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What will compile, what won't? Reflections on javac

Ted North
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Joined: Jan 02, 2012
Posts: 193
    
    1

Hello JavaRanch,

yeeeeeeeeeehaw! I am stuck on this here question pertaining to what will compile and what will not. My question stems from OCP Exam 2 question 15.




Which line(s), inserted independently at line 7, will compile? (Choose all that apply.)

a) void getSKU() { ; }

b) private void getSKU() { ; }

c) protected void getSKU() { ; }

d) public void getSKU() { ; }

How are all of these correct? Do the rules of overriding completely evaporate when the classes are not related by inheritance?
dennis deems
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Joined: Mar 12, 2011
Posts: 808
Ted North wrote:How are all of these correct? Do the rules of overriding completely evaporate when the classes are not related by inheritance?

You first. Tell us what you think this code is doing. And what is your understanding of the rules of overriding?
Ted North
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Joined: Jan 02, 2012
Posts: 193
    
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Rules of overriding are basically:
> the access modifier cannot be more restrictive
> the overriding method can not throw any broader checked exceptions
dennis deems
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Joined: Mar 12, 2011
Posts: 808
Ted North wrote:Rules of overriding are basically:
> the access modifier cannot be more restrictive
> the overriding method can not throw any broader checked exceptions


More restrictive than what? Broader than what? Look again at the code example and explain exactly what it does.
Matthew Brown
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Joined: Apr 06, 2010
Posts: 4491
    
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Ted North wrote:How are all of these correct? Do the rules of overriding completely evaporate when the classes are not related by inheritance?

If the classes aren't related by inheritance, there is no overriding. There is only two unrelated classes that happen to have methods with the same name.
Ted North
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Joined: Jan 02, 2012
Posts: 193
    
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Dennis Deems wrote:
Ted North wrote:Rules of overriding are basically:
> the access modifier cannot be more restrictive
> the overriding method can not throw any broader checked exceptions


More restrictive than what? Broader than what? Again, tell us in your own words what this code does.


The access modifier cannot be more restrictive than the original method that is being overriden and it can't throw any broader exceptions than the original method being overriden.

So, as far as what the code does...it doesnt do much of anything. There is an abstract class Tool with a primitive int variable named SKU, not sure if this can be considered an instance variable since the class is abstract. There is also an abstract method with a void return type named getSKU which is encapsulation for the abstract Tool class; a getter for the int instance variable SKU . Class Hammer is not related at all to the abstract class Tool though it has a method with the same name getSKU().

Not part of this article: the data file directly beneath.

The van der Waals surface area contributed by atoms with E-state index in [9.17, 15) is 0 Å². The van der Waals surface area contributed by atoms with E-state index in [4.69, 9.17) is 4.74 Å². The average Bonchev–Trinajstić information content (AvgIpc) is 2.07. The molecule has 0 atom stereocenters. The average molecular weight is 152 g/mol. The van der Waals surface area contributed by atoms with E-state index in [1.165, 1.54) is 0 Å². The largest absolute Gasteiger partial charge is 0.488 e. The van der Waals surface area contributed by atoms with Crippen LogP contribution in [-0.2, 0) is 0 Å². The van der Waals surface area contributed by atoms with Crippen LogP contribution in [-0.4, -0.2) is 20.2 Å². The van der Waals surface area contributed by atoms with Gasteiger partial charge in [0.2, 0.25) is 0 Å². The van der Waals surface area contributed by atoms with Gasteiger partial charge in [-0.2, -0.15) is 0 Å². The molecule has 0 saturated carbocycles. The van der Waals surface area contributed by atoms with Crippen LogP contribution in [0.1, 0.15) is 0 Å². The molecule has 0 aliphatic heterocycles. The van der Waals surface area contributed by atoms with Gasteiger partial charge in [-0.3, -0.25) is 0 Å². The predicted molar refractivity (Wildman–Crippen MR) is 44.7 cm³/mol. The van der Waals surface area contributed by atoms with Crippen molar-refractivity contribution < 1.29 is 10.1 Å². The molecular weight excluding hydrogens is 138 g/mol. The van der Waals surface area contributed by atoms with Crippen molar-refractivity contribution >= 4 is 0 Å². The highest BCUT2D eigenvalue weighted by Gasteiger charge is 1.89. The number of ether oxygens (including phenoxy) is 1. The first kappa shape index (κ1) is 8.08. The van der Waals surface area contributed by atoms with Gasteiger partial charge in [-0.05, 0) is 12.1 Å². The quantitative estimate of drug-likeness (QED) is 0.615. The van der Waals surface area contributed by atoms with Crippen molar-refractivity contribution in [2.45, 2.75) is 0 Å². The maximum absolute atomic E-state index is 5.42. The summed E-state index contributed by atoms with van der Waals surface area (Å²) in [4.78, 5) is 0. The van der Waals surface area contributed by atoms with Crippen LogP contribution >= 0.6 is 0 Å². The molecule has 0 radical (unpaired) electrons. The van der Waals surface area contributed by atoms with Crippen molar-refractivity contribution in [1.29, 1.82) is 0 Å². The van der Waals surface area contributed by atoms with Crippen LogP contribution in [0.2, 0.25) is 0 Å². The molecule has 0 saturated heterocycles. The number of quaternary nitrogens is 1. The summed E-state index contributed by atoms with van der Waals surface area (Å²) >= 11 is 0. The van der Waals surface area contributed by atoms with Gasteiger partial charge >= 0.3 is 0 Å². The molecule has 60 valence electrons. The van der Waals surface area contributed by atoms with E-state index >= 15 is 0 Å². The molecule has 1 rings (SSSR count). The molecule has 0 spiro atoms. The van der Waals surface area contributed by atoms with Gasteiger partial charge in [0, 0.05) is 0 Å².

Ted North
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Joined: Jan 02, 2012
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Matthew Brown wrote:
Ted North wrote:How are all of these correct? Do the rules of overriding completely evaporate when the classes are not related by inheritance?

If the classes aren't related by inheritance, there is no overriding. There is only two unrelated classes that happen to have methods with the same name.


Awesome. tl:dr - thank-you

[solved] - this is what I also concluded Matthew Brown

Junilu Lacar
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Joined: Feb 26, 2001
Posts: 5288
    
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Classic case of misdirection. They make you think of inheritance when you see abstract, then hit you with something totally unrelated. Or maybe it is related in that the classes are unrelated and I should be able to recognize when inheritance plays a factor and when it doesn't? Hmmm

What? Joe Cockerspaniel is not related to Joe Cocker? How can that be, when they have the same name?!

Is the exam really that tricky these days?


Junilu - [How to Ask Questions] [How to Answer Questions]
dennis deems
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Joined: Mar 12, 2011
Posts: 808
Ted North wrote: Class Hammer is not related at all to the abstract class Tool though it has a method with the same name getSKU().

This is exactly what should have led you to recognize, without Matthew's prompting, that overriding is not taking place, and therefore any rule associated with it does not apply.
 
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